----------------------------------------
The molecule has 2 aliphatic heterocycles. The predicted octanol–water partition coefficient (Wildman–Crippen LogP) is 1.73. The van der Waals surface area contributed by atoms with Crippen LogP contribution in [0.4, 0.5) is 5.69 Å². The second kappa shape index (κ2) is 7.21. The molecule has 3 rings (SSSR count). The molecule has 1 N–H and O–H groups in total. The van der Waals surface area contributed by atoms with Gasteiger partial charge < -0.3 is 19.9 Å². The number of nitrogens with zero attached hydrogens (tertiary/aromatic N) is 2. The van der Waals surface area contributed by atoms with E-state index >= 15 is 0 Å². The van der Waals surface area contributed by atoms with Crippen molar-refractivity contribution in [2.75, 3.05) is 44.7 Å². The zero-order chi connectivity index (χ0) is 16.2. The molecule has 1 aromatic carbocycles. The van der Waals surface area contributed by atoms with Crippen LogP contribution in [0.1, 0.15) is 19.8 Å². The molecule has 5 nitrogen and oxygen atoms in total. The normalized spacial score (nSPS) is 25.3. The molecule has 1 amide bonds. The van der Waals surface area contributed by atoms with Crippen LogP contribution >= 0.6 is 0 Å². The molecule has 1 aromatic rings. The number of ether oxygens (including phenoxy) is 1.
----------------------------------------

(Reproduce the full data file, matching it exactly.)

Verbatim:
The molecule has 2 aliphatic heterocycles. The predicted octanol–water partition coefficient (Wildman–Crippen LogP) is 1.73. The van der Waals surface area contributed by atoms with Crippen LogP contribution in [0.4, 0.5) is 5.69 Å². The second kappa shape index (κ2) is 7.21. The molecule has 3 rings (SSSR count). The molecule has 1 N–H and O–H groups in total. The van der Waals surface area contributed by atoms with Gasteiger partial charge < -0.3 is 19.9 Å². The number of nitrogens with zero attached hydrogens (tertiary/aromatic N) is 2. The van der Waals surface area contributed by atoms with E-state index >= 15 is 0 Å². The van der Waals surface area contributed by atoms with Crippen molar-refractivity contribution in [2.75, 3.05) is 44.7 Å². The zero-order chi connectivity index (χ0) is 16.2. The molecule has 1 aromatic carbocycles. The van der Waals surface area contributed by atoms with Crippen LogP contribution in [0.1, 0.15) is 19.8 Å². The molecule has 5 nitrogen and oxygen atoms in total. The normalized spacial score (nSPS) is 25.3. The molecule has 1 amide bonds. The van der Waals surface area contributed by atoms with Crippen LogP contribution >= 0.6 is 0 Å². The molecule has 1 aromatic rings. The number of ether oxygens (including phenoxy) is 1.